Judge David Johnson is naming his next child Arn, male or female.
More Arn for your buck.
In 2010, I reviewed Arn: The Knight Templar, a fairly decent period film based on the adventures of Arn Magnusson; Swedish stud, Crusades legend, and star of a well-known trilogy by Swedish author Jan Guillou. That was a just an Arn appetizer, because it was a 128 minute re-cut version of this production; a sprawling, six-part, 265-minute mini-series. Uff da.
Facts of the Case
Battle-monk Arn Magnusson (Joakim Natterqvist) finds himself entwined with a lovely young woman named Cecilia (Soifa Helin), a relationship which brings with it some politically thorny inconveniences. The fallout finds Cecilia shipped off too a nunnery for couple of decades worth of corporal punishment and prayer, and Arn dispatched to the Holy Land to practice his swordcraft on infidels. Meanwhile, a power struggle has engulfed his homeland. When Arn finally does return from his Jerusalem adventure, an entirely new set of challenges and enemies await.
I was ambivalent about Arn: The Knight Templar, finding it moderately engaging, but the pacing never quite seemed right. Now I understand why. In its true form as a mini-series, the story engrossing. Everything is bigger, character arcs are far more robust, and important plot details are expanded upon to give Arn The Knight Templar: The Complete Series a weightier, more emotionally satisfying story.
I say this as a comparison to the edited film for those who have seen it: If you felt let down by some elements, give this version a spin. I suspect you'll enjoy the story much more. For everyone else who have no idea what I'm talking about, consider this a sparkling recommendation for the Blu-ray. There's a lot to digest during these six episodes (which clock around 45 minutes each) and the narrative is quite satisfying. Cecilia and Arn are the main focus and their wildly divergent paths are compelling, grounded by the love they feel for each other. Cecilia's torments are more internal, as she vies with a corrupt Mother Superior and attempts to maintain a sense of sanity during her tenure of the convent. Even while Arn is off stabbing and slicing Saracens, it was Cecilia's story arc that proved to be the most upsetting.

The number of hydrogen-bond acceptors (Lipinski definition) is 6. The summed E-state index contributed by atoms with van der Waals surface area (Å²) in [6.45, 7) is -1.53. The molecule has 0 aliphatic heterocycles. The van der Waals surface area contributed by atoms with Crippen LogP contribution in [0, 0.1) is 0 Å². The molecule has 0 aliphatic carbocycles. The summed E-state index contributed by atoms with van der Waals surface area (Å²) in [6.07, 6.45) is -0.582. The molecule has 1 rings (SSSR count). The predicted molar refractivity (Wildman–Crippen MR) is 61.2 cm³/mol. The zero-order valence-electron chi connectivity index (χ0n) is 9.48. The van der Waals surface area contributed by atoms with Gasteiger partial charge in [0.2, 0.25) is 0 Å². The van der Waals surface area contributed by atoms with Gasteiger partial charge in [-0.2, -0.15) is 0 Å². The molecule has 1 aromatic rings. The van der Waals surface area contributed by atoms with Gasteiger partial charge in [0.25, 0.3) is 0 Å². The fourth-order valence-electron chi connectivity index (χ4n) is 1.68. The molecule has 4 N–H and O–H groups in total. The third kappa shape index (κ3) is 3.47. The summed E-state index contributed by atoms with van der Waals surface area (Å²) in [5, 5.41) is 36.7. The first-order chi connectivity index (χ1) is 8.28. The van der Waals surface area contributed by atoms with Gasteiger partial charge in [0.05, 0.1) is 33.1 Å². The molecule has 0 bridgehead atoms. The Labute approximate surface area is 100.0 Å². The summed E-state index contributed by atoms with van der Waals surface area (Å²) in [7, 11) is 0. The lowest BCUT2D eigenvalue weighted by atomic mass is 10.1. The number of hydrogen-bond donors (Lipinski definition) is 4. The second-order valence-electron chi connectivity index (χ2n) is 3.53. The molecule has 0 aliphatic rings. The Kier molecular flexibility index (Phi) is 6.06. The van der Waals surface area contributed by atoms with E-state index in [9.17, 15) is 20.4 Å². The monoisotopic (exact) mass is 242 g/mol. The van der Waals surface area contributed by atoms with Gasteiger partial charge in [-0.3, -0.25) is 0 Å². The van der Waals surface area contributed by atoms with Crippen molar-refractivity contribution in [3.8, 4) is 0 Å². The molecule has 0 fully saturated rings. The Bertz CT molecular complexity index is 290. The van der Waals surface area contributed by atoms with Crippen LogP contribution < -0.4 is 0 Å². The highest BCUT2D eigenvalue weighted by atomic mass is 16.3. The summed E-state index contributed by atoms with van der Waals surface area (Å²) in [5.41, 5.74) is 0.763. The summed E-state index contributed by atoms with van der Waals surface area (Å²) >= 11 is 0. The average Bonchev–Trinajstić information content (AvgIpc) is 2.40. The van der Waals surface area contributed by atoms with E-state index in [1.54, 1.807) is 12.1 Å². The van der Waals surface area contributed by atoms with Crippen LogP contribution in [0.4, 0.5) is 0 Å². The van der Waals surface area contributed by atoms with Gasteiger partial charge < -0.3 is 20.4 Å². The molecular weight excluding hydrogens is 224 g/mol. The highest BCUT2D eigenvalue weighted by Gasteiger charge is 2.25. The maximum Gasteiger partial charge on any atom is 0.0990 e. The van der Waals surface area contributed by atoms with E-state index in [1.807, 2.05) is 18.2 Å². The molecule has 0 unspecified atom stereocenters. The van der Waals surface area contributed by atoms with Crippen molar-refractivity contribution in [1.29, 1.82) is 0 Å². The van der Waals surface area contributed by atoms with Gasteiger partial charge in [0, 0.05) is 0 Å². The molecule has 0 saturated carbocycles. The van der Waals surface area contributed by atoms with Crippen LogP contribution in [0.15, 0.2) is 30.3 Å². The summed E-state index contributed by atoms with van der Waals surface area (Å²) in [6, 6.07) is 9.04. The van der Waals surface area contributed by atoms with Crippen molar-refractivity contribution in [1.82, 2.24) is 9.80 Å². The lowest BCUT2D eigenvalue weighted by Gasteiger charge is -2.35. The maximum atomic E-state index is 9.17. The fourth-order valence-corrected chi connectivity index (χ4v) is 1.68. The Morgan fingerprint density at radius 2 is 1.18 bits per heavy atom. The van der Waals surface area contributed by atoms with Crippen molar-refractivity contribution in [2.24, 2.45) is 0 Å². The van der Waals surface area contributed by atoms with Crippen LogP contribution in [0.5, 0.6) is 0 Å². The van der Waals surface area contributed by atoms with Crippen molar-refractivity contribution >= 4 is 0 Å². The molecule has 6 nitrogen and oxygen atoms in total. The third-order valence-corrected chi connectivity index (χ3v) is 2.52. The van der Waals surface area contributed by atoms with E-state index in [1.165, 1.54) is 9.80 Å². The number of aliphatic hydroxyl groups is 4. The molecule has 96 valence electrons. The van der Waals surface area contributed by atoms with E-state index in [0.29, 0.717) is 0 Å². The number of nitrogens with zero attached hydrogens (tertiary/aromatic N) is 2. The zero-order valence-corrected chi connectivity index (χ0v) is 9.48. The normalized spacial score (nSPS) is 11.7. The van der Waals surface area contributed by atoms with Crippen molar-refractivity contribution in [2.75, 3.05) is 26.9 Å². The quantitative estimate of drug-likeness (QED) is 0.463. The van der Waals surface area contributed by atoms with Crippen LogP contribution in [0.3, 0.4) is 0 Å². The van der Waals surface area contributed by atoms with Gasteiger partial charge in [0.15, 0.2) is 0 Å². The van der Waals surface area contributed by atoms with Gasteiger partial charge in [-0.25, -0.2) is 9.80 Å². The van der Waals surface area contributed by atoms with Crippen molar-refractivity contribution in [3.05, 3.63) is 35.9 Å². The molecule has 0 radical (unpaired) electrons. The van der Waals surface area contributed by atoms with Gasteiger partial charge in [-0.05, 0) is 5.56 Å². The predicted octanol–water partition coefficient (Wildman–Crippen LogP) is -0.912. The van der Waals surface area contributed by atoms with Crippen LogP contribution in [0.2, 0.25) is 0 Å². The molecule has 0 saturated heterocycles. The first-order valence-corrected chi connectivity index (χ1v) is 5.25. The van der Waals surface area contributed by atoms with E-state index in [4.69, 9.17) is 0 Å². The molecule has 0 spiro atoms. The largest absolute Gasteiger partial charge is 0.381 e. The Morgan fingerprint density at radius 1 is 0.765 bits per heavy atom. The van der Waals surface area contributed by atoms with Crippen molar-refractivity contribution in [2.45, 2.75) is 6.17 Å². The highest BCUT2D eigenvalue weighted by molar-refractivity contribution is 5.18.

Meanwhile, over in the Holy Land, Arn is a badass. The miniseries isn't packed silly with battle scenes, but when they hit, they're mounted well and exciting to watch. Thankfully, we're not subjected to extended bouts of white guilt—always a threat with stories of the Crusades. The filmmakers are far more interested in developing Arn as character with the craziness of the Crusades used as a backdrop. But my favorite stuff involves Arn back at the homestead. Lots of political chicanery eventually leads to a large scale battle that delivers an impressive amount of carnage and practical effects (tons of extras on horses running around, arrows sticking in their chests, and no CGI as far as I could see).
E1 Entertainment's Blu-ray presentation is winner, offering up this hullabaloo in a gorgeous, pristine 1.78:1/1080p high definition widescreen transfer. The Swedish landscape looks dynamite with the increased detail, as does Joakim Natterqvist's exponentially more weathered and scarred visage. The DTS-HD 5.1 Master Audio track delivers a clean, powerful soundscape that transmits the lunacy of battle with verve. One side note: The languages are listed as English/Swedish/Arabic/French/Latin, but it's an all-Swedish language track incorporates other languages from time to time. Extras: two 20-minute behind-the-scenes featurettes.
Bigger Arn is better Arn.
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Scales of Justice
Studio: E1 Entertainment
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